A couple of chances were exchanged before the home team took the lead. Our defence was caught flat-footed and a ball was played into the box where the waiting Scott Arfield, given time to take a touch by the closest defender, drilled a rising ball hard past a possibly unsighted Courtois. I was right behind the path of the ball. The net rippled a mere fifteen feet away.

Turf Moor boomed.

This was not good. This was not how this was meant to be.

“Come on Chelsea. Come on Chelsea. Come on Chelsea.”

The home support, with memories of an opening day victory over Manchester United in 2009, was laughing, but they were not laughing for long.

Within minutes, an attack resulted in Ivanovic drilling in a low cross which bizarrely evaded everyone, before rebounding off the base of the far post. Luckily for us, it fell right at the feet of the waiting Diego Costa who slashed it high into the net.


Our new striker couldn’t have wished for a better start to his league career at Chelsea. The thoughts of Fernando Torres at this exact juncture would have been interesting to hear.

A blue flare was set off to my right.

Within minutes, another Chelsea goal.

Eden Hazard, afforded time and space, ran at the home defence before setting up Ivanovic. His pass in to the waiting Cesc Fabregas was met on the volley by our new Spanish midfielder. His fantastically weighted ball into the onrushing Andre Schurrle made me gasp. It was simply magnificent. It disrupted the time space continuum. It was sublime.  Schurrle slotted in and we were 2-1 up. In the away stand, we erupted.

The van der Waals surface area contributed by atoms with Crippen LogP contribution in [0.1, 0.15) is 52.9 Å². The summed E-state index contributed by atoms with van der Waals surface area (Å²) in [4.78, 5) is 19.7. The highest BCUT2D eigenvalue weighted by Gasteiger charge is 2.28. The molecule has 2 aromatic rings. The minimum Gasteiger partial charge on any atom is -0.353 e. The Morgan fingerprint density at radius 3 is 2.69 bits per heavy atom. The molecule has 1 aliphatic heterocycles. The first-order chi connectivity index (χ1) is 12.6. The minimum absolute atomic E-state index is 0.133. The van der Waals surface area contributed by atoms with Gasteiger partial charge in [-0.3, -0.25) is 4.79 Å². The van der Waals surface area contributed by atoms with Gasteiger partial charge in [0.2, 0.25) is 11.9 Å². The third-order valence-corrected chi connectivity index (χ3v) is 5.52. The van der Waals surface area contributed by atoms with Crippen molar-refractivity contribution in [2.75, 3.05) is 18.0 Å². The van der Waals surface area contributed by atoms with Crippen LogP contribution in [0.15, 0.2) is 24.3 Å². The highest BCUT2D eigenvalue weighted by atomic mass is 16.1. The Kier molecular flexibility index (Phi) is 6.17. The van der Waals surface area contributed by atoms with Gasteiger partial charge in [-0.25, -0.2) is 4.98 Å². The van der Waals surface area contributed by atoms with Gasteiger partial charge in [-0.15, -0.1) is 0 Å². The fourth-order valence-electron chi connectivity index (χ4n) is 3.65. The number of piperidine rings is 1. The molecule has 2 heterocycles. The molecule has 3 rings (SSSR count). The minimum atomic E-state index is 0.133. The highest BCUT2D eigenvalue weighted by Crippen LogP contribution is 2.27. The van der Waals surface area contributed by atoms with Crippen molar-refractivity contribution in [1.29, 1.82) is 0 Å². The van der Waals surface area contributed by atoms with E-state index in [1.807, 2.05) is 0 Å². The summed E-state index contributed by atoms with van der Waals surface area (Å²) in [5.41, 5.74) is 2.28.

I turned to a chap behind me:


So mesmerised were the Burnley players by this incredible feat of fantasy football, which defied all spatial logic and temporal reasoning, that they suddenly found themselves in the 1930’s wearing heavy cotton shirts, chasing shadows in blue, and calling each other names such as Grimsdyke, Ogglethorpe, Sidebottom, Blenkinsopp, Eckersley, Butterworth, Snotter and Crump.

Never mind his Arsenal past; in one special moment, Cesc Fabregas had arrived.

For a while, we purred.

Diego Costa was then booked for a dive in the box, according to the referee, after he broke free.

Alan, watching in South London, texted me.

“Penalty that!”

Not to worry, a third goal was soon scored by a dominant Chelsea. A Fabregas corner evaded everyone and Ivanovic prodded in from close range.

3-1 and coasting.

The Chelsea choir aired an old favourite from the late ‘eighties.


With the team on top, the noise continued with loud songs of support for heroes past and present; Frank Lampard, Dennis Wise, Peter Osgood, Willian, Diego Costa.

With the new ‘keeper in earshot…”Thibaut! Thibaut! Thibaut!”

A quick nervous wave was cheered by the away fans.

The oddest moment of the entire night was the continued sight of the blue-shirted number 8 playing for Chelsea; the slight body of Oscar. On many occasions, my mind quickly saw Frank Lampard, so engrained is he in my football memory.

I met up with a few of the usual suspects at the break.

“A few more goals, boys?”

“I’m confident.”

Parky had predicted a 4-1 win.

“I fancy six.”

“Definitely more goals to come.”

Sadly, the second-half was a let-down. The undoubted highlight was the fine leap and finger-tipped save from our young ‘keeper which stopped Blenkinsopp from scoring. The noise fell away and at times Turf moor was silent. Jose Mourinho rang the changes with Willian and Mikel replacing Oscar and Schurrle.

The two sets of fans exchanged a volley of antagonistic, lame and predictable chants at each other as the game wore on.

“Where were you when you were shit?”

“Here for the Chelsea, you’re only here for the Chelsea.”

“We support our local team.”

“You’ve had your day out, now fcuk off home.”

“Your support is fookin’ shit.”

It was abuse by numbers and the home fans soon gave up, preferring to turn their attention to their most hated, local, rivals.

“And it’s no nay never.